Prescription Bill

Will, while I agree that prescription abuse is a problem, this bill will likely compound the problems faced by patients dying of cancer and their physicians, nurses and families.  These are the people with intractable and unimaginable pain, usually in the last stages of life who are trying to die with dignity and some comfort. Physicians are increasingly scrutinized and second guessed about their pain management by insurance companies and government agencies.  Sometimes patients have a very difficult time managing the whole prescription refill process already when they are too sick to make it to the physicians office for a written refill.  Hospice nurses spend too much of their time getting pain meds authorized when they could be actually with a patient giving them comfort. Physicians spend too much time getting “permission” to treat their patients.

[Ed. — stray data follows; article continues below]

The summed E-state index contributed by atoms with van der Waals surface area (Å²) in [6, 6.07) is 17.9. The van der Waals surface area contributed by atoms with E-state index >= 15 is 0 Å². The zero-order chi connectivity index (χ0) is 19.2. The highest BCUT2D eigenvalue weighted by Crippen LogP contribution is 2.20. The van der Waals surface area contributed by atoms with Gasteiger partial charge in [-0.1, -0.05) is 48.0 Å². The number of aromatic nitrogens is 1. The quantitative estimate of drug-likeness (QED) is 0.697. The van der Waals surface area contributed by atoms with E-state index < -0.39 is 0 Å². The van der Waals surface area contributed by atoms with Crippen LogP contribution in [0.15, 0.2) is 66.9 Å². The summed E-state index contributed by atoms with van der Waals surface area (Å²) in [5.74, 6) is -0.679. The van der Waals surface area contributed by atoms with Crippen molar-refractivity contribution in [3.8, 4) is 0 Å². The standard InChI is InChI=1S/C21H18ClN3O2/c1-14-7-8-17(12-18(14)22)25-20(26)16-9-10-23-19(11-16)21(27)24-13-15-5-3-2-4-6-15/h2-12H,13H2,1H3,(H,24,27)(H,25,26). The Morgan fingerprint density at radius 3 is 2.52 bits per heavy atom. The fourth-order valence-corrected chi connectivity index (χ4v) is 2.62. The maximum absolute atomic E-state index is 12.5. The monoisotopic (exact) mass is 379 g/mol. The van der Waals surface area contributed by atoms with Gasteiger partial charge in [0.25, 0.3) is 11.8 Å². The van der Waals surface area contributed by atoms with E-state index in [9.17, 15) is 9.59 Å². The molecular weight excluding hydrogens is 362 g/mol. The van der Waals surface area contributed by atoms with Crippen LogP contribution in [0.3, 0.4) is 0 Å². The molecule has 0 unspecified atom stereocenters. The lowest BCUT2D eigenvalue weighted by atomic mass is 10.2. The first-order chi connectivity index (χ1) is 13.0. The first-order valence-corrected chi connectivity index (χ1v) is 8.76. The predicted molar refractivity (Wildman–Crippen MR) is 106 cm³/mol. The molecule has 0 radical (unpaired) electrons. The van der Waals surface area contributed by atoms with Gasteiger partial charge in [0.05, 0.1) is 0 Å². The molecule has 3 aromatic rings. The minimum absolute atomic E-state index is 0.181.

Physicians should be the drivers of bills like this is order to avoid unintended consequences.  Not legislators and not government agencies.  It is misguided (and perhaps grandiose) for anyone to believe that anyone but the medical professionals should decide what the rules are.  Nobody else lives with the consequences, takes 2am phone calls, sits with people as their body fluids drain away and they writhe in pain,  or lies in be alone worried that when the next pill wears off that they will suffer unimaginably. When you walk a mile in the well worn shoes of a hospice or VNA nurse, or an oncologist or NP, and when you too have experienced a family member in extremis, you will be prepared to address the issue.  Judy Sullivan


One reply on “Prescription Bill”

  1. Thanks, Judy, these eloquent points are well taken.

    Clearly, practical and clinical considerations — best understood by practitioners — should guide the development of regulations on this issue. That is exactly what this bill contemplates. It establishes a clinical panel to make recommendations for regulations to the Department of Public Health.

    The right solution will reduce abuse while protecting patients and clinicians managing serious pain. We’ll stay in touch with the progress of the issue.

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